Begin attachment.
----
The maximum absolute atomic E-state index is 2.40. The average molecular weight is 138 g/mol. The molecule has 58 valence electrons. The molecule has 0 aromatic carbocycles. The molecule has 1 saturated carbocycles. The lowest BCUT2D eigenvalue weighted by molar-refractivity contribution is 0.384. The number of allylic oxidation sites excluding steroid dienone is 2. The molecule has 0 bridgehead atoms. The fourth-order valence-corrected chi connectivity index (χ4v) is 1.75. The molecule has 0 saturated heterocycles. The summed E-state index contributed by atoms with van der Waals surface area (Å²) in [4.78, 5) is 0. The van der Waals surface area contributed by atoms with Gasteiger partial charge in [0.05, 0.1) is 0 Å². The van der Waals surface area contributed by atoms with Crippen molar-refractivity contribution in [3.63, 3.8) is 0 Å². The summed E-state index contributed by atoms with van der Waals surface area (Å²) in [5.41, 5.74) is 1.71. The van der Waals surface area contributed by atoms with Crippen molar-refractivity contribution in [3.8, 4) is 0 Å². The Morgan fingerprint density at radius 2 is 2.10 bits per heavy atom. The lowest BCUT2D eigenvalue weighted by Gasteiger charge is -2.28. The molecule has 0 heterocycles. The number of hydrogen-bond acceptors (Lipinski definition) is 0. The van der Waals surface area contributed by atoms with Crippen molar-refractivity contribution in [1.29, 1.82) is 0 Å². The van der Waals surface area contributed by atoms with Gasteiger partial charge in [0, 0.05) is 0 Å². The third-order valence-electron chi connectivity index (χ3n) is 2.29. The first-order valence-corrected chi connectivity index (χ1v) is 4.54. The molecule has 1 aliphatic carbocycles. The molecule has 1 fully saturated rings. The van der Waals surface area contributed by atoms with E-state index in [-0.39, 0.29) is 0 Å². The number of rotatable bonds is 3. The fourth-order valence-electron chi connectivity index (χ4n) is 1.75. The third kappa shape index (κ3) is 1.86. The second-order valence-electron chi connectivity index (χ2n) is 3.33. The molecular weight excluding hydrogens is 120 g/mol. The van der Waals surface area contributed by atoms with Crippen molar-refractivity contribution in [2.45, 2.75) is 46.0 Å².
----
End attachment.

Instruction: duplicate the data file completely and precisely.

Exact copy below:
The maximum absolute atomic E-state index is 2.40. The average molecular weight is 138 g/mol. The molecule has 58 valence electrons. The molecule has 0 aromatic carbocycles. The molecule has 1 saturated carbocycles. The lowest BCUT2D eigenvalue weighted by molar-refractivity contribution is 0.384. The number of allylic oxidation sites excluding steroid dienone is 2. The molecule has 0 bridgehead atoms. The fourth-order valence-corrected chi connectivity index (χ4v) is 1.75. The molecule has 0 saturated heterocycles. The summed E-state index contributed by atoms with van der Waals surface area (Å²) in [4.78, 5) is 0. The van der Waals surface area contributed by atoms with Gasteiger partial charge in [0.05, 0.1) is 0 Å². The van der Waals surface area contributed by atoms with Crippen molar-refractivity contribution in [3.63, 3.8) is 0 Å². The summed E-state index contributed by atoms with van der Waals surface area (Å²) in [5.41, 5.74) is 1.71. The van der Waals surface area contributed by atoms with Crippen molar-refractivity contribution in [3.8, 4) is 0 Å². The Morgan fingerprint density at radius 2 is 2.10 bits per heavy atom. The lowest BCUT2D eigenvalue weighted by Gasteiger charge is -2.28. The molecule has 0 heterocycles. The number of hydrogen-bond acceptors (Lipinski definition) is 0. The van der Waals surface area contributed by atoms with Crippen molar-refractivity contribution in [1.29, 1.82) is 0 Å². The van der Waals surface area contributed by atoms with Gasteiger partial charge in [0, 0.05) is 0 Å². The third-order valence-electron chi connectivity index (χ3n) is 2.29. The first-order valence-corrected chi connectivity index (χ1v) is 4.54. The molecule has 1 aliphatic carbocycles. The molecule has 1 fully saturated rings. The van der Waals surface area contributed by atoms with E-state index in [-0.39, 0.29) is 0 Å². The number of rotatable bonds is 3. The fourth-order valence-electron chi connectivity index (χ4n) is 1.75. The third kappa shape index (κ3) is 1.86. The second-order valence-electron chi connectivity index (χ2n) is 3.33. The molecular weight excluding hydrogens is 120 g/mol. The van der Waals surface area contributed by atoms with Crippen molar-refractivity contribution in [2.45, 2.75) is 46.0 Å².